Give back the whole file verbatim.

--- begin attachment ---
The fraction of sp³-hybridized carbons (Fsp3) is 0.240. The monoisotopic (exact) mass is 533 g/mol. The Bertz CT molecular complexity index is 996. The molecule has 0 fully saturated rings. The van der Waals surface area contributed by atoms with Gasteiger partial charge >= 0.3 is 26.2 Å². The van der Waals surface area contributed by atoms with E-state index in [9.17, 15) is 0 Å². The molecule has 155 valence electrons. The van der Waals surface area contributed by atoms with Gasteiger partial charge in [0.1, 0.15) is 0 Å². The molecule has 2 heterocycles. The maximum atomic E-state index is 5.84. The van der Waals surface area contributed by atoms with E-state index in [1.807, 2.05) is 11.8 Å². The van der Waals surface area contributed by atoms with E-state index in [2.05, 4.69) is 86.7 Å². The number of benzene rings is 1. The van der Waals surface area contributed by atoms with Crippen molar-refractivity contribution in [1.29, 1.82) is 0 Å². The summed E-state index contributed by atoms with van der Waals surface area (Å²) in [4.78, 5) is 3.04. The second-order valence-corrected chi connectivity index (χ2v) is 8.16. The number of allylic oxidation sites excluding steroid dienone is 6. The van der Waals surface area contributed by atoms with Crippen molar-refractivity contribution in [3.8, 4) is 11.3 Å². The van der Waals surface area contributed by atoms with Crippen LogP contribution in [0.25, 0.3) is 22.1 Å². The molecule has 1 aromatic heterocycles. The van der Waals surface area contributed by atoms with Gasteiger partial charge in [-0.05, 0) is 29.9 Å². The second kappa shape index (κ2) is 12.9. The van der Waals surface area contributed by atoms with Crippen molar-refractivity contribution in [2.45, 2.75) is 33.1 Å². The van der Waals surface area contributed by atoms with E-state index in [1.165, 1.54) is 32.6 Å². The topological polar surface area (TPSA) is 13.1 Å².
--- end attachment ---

The fraction of sp³-hybridized carbons (Fsp3) is 0.240. The monoisotopic (exact) mass is 533 g/mol. The Bertz CT molecular complexity index is 996. The molecule has 0 fully saturated rings. The van der Waals surface area contributed by atoms with Gasteiger partial charge >= 0.3 is 26.2 Å². The van der Waals surface area contributed by atoms with E-state index in [9.17, 15) is 0 Å². The molecule has 155 valence electrons. The van der Waals surface area contributed by atoms with Gasteiger partial charge in [0.1, 0.15) is 0 Å². The molecule has 2 heterocycles. The maximum atomic E-state index is 5.84. The van der Waals surface area contributed by atoms with E-state index in [1.807, 2.05) is 11.8 Å². The van der Waals surface area contributed by atoms with E-state index in [2.05, 4.69) is 86.7 Å². The number of benzene rings is 1. The van der Waals surface area contributed by atoms with Crippen molar-refractivity contribution in [1.29, 1.82) is 0 Å². The summed E-state index contributed by atoms with van der Waals surface area (Å²) in [4.78, 5) is 3.04. The second-order valence-corrected chi connectivity index (χ2v) is 8.16. The number of allylic oxidation sites excluding steroid dienone is 6. The van der Waals surface area contributed by atoms with Crippen molar-refractivity contribution in [3.8, 4) is 11.3 Å². The van der Waals surface area contributed by atoms with Crippen LogP contribution in [0.25, 0.3) is 22.1 Å². The molecule has 1 aromatic heterocycles. The van der Waals surface area contributed by atoms with Gasteiger partial charge in [-0.05, 0) is 29.9 Å². The second kappa shape index (κ2) is 12.9. The van der Waals surface area contributed by atoms with Crippen molar-refractivity contribution in [2.45, 2.75) is 33.1 Å². The van der Waals surface area contributed by atoms with E-state index in [1.165, 1.54) is 32.6 Å². The topological polar surface area (TPSA) is 13.1 Å².